“When you build something from scratch, you acquire a depth of understanding that no ‘professional,’ no management expert can match. There are few better ways to learn about yourself, your strengths, your weaknesses, than building something from scratch. There is no better mirror.”
This observation recounting specific experiences – the building of a restaurant, and later, the creation of a political campaign – also served as a metaphor for the moment at hand. That moment was the 178the Commencement Ceremonies at Wesleyan University, on Sunday, May 23. The speaker, Denver Mayor John Hickenlooper ’74, M.A. ’80, shared with students insights about the often uneven path to success, that is neither planned nor anticipated.
Hickenlooper, who also received a Doctor of Laws degree, trained as a geologist but became the owner and operator of a chain of brew pubs, later selling them to run for mayor of Denver. He didn’t set out to do any of those things when he entered college. He wanted to be a writer, but then fell in love with geology. After losing a job as a geologist, he became intrigued with the idea of opening a brew pub in a dilapidated part of Denver’s downtown. His foray into politics occurred only because he thought the local political system had become so cynical.
“There’s one thing other commencement speakers forget when they advise everyone to follow their bliss,” Hickenlooper told the graduates. “Bliss often doesn’t start out as bliss; passion often doesn’t start out as passion. It’s more likely to begin as a quirk or nagging awareness, a nagging idea coming in from left field.”
Hickenlooper said acting on these ideas, no matter what field they take a person into is a form of entrepreneurship
“Entrepreneurship is all about innovation, re-invention, adaptation and perseverance,” he said, drawing a comparison with the special type of liberal arts education provided at Wesleyan.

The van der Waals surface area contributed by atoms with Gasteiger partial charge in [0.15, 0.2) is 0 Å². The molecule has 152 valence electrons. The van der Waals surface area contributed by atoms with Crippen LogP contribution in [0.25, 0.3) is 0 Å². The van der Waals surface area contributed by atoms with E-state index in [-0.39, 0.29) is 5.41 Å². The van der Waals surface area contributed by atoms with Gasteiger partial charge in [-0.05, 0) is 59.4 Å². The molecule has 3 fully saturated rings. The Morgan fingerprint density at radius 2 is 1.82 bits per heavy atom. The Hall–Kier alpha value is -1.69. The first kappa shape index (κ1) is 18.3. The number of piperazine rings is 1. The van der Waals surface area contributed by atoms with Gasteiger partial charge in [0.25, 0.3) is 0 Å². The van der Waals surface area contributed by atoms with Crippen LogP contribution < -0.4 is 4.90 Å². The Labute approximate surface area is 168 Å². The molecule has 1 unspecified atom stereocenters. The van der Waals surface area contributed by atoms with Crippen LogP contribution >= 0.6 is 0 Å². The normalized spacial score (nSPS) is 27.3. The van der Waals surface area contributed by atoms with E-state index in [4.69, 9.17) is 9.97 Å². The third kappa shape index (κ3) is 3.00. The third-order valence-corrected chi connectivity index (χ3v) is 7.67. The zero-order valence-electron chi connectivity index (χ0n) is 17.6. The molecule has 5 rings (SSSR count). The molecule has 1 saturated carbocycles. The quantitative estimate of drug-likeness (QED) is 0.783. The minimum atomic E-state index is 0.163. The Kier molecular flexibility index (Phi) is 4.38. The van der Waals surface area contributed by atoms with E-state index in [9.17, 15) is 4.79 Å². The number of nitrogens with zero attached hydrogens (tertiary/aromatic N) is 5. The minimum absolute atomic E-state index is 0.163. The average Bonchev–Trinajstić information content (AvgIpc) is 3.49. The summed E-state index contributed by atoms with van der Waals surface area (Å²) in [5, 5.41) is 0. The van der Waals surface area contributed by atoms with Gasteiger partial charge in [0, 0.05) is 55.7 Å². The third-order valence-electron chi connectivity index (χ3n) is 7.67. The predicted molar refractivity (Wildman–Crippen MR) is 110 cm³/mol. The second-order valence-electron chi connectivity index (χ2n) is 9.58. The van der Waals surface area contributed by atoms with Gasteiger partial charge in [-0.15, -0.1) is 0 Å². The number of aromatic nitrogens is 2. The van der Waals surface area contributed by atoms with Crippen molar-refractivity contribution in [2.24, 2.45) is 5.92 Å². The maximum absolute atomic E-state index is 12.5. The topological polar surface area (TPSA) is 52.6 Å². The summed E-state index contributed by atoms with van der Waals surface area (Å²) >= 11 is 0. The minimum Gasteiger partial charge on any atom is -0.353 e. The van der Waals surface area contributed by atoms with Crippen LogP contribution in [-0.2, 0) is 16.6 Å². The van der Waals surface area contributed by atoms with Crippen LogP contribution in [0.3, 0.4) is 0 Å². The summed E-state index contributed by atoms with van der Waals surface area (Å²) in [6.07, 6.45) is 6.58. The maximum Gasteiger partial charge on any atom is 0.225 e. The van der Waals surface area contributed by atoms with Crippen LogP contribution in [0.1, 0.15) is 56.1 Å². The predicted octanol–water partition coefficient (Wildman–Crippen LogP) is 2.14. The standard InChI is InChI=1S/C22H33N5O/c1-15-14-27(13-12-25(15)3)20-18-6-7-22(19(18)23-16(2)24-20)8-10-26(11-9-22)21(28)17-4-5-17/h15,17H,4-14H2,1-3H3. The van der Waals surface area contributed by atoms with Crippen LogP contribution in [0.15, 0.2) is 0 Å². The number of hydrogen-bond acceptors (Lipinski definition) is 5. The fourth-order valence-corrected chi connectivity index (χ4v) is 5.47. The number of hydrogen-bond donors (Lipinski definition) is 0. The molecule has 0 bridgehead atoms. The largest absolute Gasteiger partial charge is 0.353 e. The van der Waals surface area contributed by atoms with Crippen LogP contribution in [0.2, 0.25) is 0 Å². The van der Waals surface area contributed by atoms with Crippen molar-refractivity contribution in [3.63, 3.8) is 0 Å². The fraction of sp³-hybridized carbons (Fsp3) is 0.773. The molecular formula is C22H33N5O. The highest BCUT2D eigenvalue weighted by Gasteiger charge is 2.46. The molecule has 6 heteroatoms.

“The entrepreneur usually starts in rebellion against some status quo. They prevail by creating a new circumstance which others have understand. Now this is part of the Wesleyan ethos: rebellion. But let’s not forget about critical thinking.”
Hickenlooper was one of four who received honorary doctorates at the ceremony: Brown University President Ruth J. Simmons; author and scholar Stanley Cavell; and scholar and Professor of Music Emeritus Richard Winslow ’40.
They were joined by their new classmates on Andrus Field: 706 students who received Bachelor of Arts degrees; 63 awarded a Master of Arts in Liberal Studies degree; one receiving a Certificate of Advanced Study; 36 who were granted Master of Arts degrees; and 10 bestowed with Doctor of Philosophy degrees.
Latasha Alcindor ’10, who delivered the Senior Speaker Address in the form of a poem, said she attended college for a “young single mother who saw me as her chance,” but the experience became so much more than just fulfilling a mother’s dream.
“I can never take for granted this privilege I was granted because Wesleyan, you have given me a new set of eyes,” she said.
She also exhorted her fellow graduates to seize this moment as a new beginning:
“These papers that you will receive do not mean we are finished. These jobs you will start do not mean we are finished. There is something that needs to be left, there is something open. The examination has just begun.”
In his welcoming remarks to the Class of 2010, President Michael S. Roth ’78 acknowledged the deaths of two students from the class of 2010, Chase Parr and Johanna Justin-Jinich, and the void their passing had left for the class and the institution.
“We are left only to imagine, to dream what their contributions to this class, to the world, might have been,” Roth said.
President Roth also saluted the graduates and the honorary degree recipients, and in his address to the graduates spoke of rejecting common themes and practices and finding one’s own way through innovation, creativity and the “rejection of conformity.”
“The rejection of conformity can mean creating an environment for learning that prizes inclusion, and celebrates achievement while not caving in to narrow professionalism,” he said. “The rejection of conformity: now there’s an idea that would generate enthusiastic assent from generations of Wesleyan graduates…Wes alumni have used their education to change the course of culture themselves lest the future be shaped by those for whom creativity and change, freedom and equality, diversity and tolerance, are much too threatening. Now we alumni are counting on you to join us in helping to shape our culture, so that it will not be shaped by forces of oppression and violence.”
During the ceremony, the Binswanger Prize for Excellence in Teaching was awarded to Peter Rutland, the Colin and Nancy Campbell Professor in Global Issues and Democratic Thought, Stephanie Kuduk Weiner, associate professor of English, and Jeremy Zwelling, associate professor of religion.
Previous to the ceremony, Jonna Humphries ’10, Rebecca Lee ’10, and Satrio Wicaksono ’10 delivered the “Senior Voices” addresses at Memorial Chapel.
All Commencement speeches are online at: